I'm pretty into puzzles, both writing and solving. Some things I've made:
These are from puzzle events where you aren't given explicit instructions on how each puzzle works. Instead, you have to figure out what you're supposed to do. Each puzzle's answer is a single word or a short phrase, and you should know when you've solved it. For a short introduction, see here.
The Microsoft Puzzlehunt is a weekend-long puzzle hunt for 12-person teams, usually consisting of about 75-100 puzzles.
My puzzles from the Hedwig and the Angry Inch round of Puzzlehunt 20 (May 2019):
• Exquisite Corpse, a mashup of six loop logic puzzles
• The Origin of Love, a short word puzzle
• Tear Me Down, a nurikabe/hashi combo
• Wicked Little Town, a bunch of song parodies
• Wig in a Box, a crossword variant
• Angry Inch, the metapuzzle
My puzzles from the Iron Chef round of Puzzlehunt 19 (May 2018):
• Battle: Donuts, a puzzle about drawing a map
• Battle: Gnocchi, a Puzzlescript game about eating gnocchi
• Battle: Man, an alien linguistics puzzle
• Battle: Tapas, a grid-based logic puzzle
• Battle: Tofu, a mysterious crossword-y thing
Puzzled Pint is a casual puzzle event held at bars in 40-ish cities on the second Tuesday of every month.
• I wrote the May 2016 Puzzled Pint set, Parks and Recreation.
• I also wrote the January 2021 Puzzled Pint set, PuzzFeed Quiz.
DASH (Different Area, Same Hunt) is an annual walkaround puzzle hunt held simultaneously in a few dozen cities.
• DASH 11: I wrote the metapuzzle.
• DASH 10: "Water Works". You'll also need one of ten coins handed out earlier in the hunt.
• DASH 9: "Explore the Chamber" and "What Did We Miss?". These are harder to reproduce at home, but you can find instructions and files here. Also, here are two YouTube videos walking through the puzzles.
In spring 2016, I hid a series of five puzzles throughout my Math 126 course materials, which students solved for extra credit.
• Puzzle 1: The Traces
• Puzzle 2: The Vectors
• Puzzle 3: The Sudoku
• Puzzle 4: The Regions
• Puzzle 5: The End
Alphablocks, but...: A 339-page puzzle. This was from a puzzle-writing jam in which every author provided feedback for a hypothetical puzzle, and then someone else wrote a puzzle corresponding to that feedback.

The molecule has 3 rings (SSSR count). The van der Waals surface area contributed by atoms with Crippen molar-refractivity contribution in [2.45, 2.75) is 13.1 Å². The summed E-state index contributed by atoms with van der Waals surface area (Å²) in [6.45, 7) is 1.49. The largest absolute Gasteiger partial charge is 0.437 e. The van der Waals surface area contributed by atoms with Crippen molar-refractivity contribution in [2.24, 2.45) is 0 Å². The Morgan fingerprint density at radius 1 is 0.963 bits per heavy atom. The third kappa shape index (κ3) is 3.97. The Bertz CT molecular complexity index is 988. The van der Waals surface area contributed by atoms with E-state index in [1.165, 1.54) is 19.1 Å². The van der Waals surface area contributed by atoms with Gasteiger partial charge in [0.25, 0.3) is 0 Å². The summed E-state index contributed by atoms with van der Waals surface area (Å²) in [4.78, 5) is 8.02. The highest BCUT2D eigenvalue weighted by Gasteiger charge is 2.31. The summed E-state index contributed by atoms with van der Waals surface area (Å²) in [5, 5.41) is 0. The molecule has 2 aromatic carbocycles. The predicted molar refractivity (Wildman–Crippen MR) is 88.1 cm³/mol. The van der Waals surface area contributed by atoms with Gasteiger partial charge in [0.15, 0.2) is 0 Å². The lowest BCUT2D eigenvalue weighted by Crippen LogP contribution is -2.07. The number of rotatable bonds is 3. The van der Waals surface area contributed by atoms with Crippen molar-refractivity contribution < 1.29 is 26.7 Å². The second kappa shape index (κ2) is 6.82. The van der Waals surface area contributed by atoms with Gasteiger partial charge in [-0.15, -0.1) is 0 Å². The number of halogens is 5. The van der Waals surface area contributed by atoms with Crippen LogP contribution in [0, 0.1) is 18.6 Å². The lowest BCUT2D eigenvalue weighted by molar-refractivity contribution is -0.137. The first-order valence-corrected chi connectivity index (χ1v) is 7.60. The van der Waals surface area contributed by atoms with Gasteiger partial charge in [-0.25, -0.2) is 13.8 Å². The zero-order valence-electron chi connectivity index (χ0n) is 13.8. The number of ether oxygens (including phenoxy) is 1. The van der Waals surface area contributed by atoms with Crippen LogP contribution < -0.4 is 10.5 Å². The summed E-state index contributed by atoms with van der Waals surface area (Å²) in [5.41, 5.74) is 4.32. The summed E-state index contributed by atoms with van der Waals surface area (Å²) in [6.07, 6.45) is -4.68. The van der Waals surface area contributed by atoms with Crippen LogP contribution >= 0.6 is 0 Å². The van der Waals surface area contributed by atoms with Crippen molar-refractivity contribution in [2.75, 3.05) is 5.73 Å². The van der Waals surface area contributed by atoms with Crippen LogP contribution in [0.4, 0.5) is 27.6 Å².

The Breakout Room: A Google Sheets escape room to be solved by three people over voice or video chat. Written for the MathILy/MathILy-Er 2021 Yearly Gather.
These puzzles come with explicit instructions, and there (usually) isn't a final answer at the end.
• Ænigmatic Addendum #8 is a logic puzzle written for Pavel Curtis's Adalogical Ænigma series.
• The Fanotastic Loop Collection, written for a secret santa event, is a set of seven interconnected logic puzzles. It's almost certainly the most challenging thing I've made.
• The Puzzle Pack of Lies, written for the same secret santa event, this time for Jamie Hargrove. These puzzles do have answers, and there is a metapuzzle at the end.
• Meta-Loop, an unusual hybrid logic puzzle written for Logic Masters India. You can download the instructions here and, after you've read them carefully and tried the example, the competition puzzle here.
One tradition at MathILy-Er is that, on the train/plane ride to the program, I write an alliterative logic puzzle. It's usually themed around a problem from that year's entrance exam.
• From 2015: A Serpentine Stumper
• From 2016: Logical Loopy Lollops
• From 2017: Deductive Ducks
• From 2018: A Shroomy Stumper
• From 2019: A Carrot Conundrum
• From 2020: The Herding Headscratcher
I've made a bunch of Puzzlescript games over the years, some of which I'm willing to share here!
• Heroes of Sokoban is a three-part series of block-pushing games. It's probably my most well-known puzzle.
• Weird Bug is a game about editing Puzzlescript.
• Count Mover was written for a friend who was complaining about move counters.